In one study by the University of Oxford, researchers followed participants for 30 years, tracking their drinking patterns and brain health. Participants in the study who drank 4 or more drinks a day had almost 6 times the risk of hippocampus shrinkage compared to nondrinkers2. The study concluded that brain shrinkage was proportional to the amount of alcohol the participants consumed, and even mild and moderate drinkers showed more shrinkage of the hippocampus than those who abstained from alcohol completely.
Those who use alcohol excessively and for long periods of time also risk thiamine deficiency because of poor nutrition, which may result in the development of Wernicke-Korsakoff Syndrome (WKS), sometimes commonly referred to as “wet brain”. This condition can cause persisting mental confusion, eye movement disturbances, difficulty with coordination, and persistent learning and memory problems.
Lastly, long-term alcohol abuse can also lead to the development of an alcohol use disorder (AUD), which may sometimes be referred to as having an “alcohol addiction” or “alcoholism”. An AUD is a compulsive, problematic pattern of alcohol use that persists despite negative consequences to a person’s health, job, and personal relationships. In the United States, for a mental health professional to diagnose someone with an AUD, a person must meet at least two of the following criteria within a 12-month span:
- Spending a significant amount of time trying to obtain alcohol.
- Experiencing cravings for alcohol.
- Drinking while in situations where it is dangerous to do so, such as while driving or operating machinery.
- Continuing to drink despite familial and relationship issues caused by alcohol use.
- Being unable to fulfill obligations at work, home, or school because of alcohol use.
- Using higher or more frequent amounts of alcohol than originally intended.
- Tolerance, or needing higher amounts of alcohol to achieve previous effects.
- Being unable to cut down on drinking.
- Continuing to drink despite negative physical or mental health consequences.
- Avoiding activities that you once enjoyed so you can drink.
- Experiencing alcohol withdrawal symptoms if you try to stop drinking.
If you meet 2 or more of the above (within the last 12 months), then it is important to recognize that you may have an AUD and you should seek help immediately.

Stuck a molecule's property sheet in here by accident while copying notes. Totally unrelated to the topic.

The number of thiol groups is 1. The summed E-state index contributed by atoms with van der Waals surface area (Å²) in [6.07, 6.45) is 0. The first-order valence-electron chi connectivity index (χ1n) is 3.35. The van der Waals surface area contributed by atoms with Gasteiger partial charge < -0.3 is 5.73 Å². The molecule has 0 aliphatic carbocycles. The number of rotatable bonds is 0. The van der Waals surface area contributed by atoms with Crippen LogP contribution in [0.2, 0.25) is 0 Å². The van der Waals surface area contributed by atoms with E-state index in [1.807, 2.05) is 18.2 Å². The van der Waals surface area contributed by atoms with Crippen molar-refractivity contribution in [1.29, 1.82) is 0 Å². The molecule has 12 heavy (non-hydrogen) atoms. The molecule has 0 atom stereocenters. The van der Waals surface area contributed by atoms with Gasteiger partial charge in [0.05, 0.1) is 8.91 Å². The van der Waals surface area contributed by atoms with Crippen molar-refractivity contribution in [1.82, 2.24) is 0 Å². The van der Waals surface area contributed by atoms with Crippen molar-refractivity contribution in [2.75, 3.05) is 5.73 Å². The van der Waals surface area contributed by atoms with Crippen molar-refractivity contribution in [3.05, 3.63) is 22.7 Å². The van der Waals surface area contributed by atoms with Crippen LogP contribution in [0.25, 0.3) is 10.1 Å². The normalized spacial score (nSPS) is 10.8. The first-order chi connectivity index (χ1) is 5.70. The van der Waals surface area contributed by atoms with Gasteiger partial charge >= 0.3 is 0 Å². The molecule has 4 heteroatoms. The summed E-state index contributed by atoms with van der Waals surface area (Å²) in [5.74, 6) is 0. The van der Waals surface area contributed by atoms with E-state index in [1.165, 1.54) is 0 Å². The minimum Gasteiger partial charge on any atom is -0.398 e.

For excessive and regular drinkers who meet the criteria above, stopping drinking on your own is not recommended and to do so can be dangerous and even life threatening.
The Lighthouse Bali is one of only a few rehabs in Bali that can carry out a medical detox from alcohol. A medical detox is necessary to prevent potentially fatal complications. Shaking, sweating, seizures, hallucinations and even fatality are all very possible alcohol withdrawal symptoms. A medical detox is by far the safest and most comfortable way of withdrawing from alcohol.
Inpatient Care and Rehab
The Lighthouse Bali’s proven combination of an initial Primary Inpatient Program3 followed by Outpatient Care and Ongoing Therapy has helped alcohol addicts from around the world get their lives back on track. Through individually tailored treatment, professional therapy, medically assisted detox (if required), and compassionate support, you will be given the tools you need to ensure the best possible chances for long term recovery.
If you are concerned about yourself or a loved one, we urge you to reach out and contact us in confidence. Our private programs are tailormade to suit individual needs and our doctorate level clinical staff have extensive experience in the field of addiction.
If you are not currently in Bali but would like to begin a recovery program immediately, contact us as we are able to arrange a VISA for entry into Indonesia.
We also have online recovery options available which can be taken should you not wish to travel.
To talk to one of our team members, contact us on WhatsApp or by Phone. Alternatively, send us an email and we will either answer your questions in writing or call you back, according to your preference: Contact Us.
We understand how difficult it can be to reach out for help but it is the first step towards recovery and a happier, healthier way of living.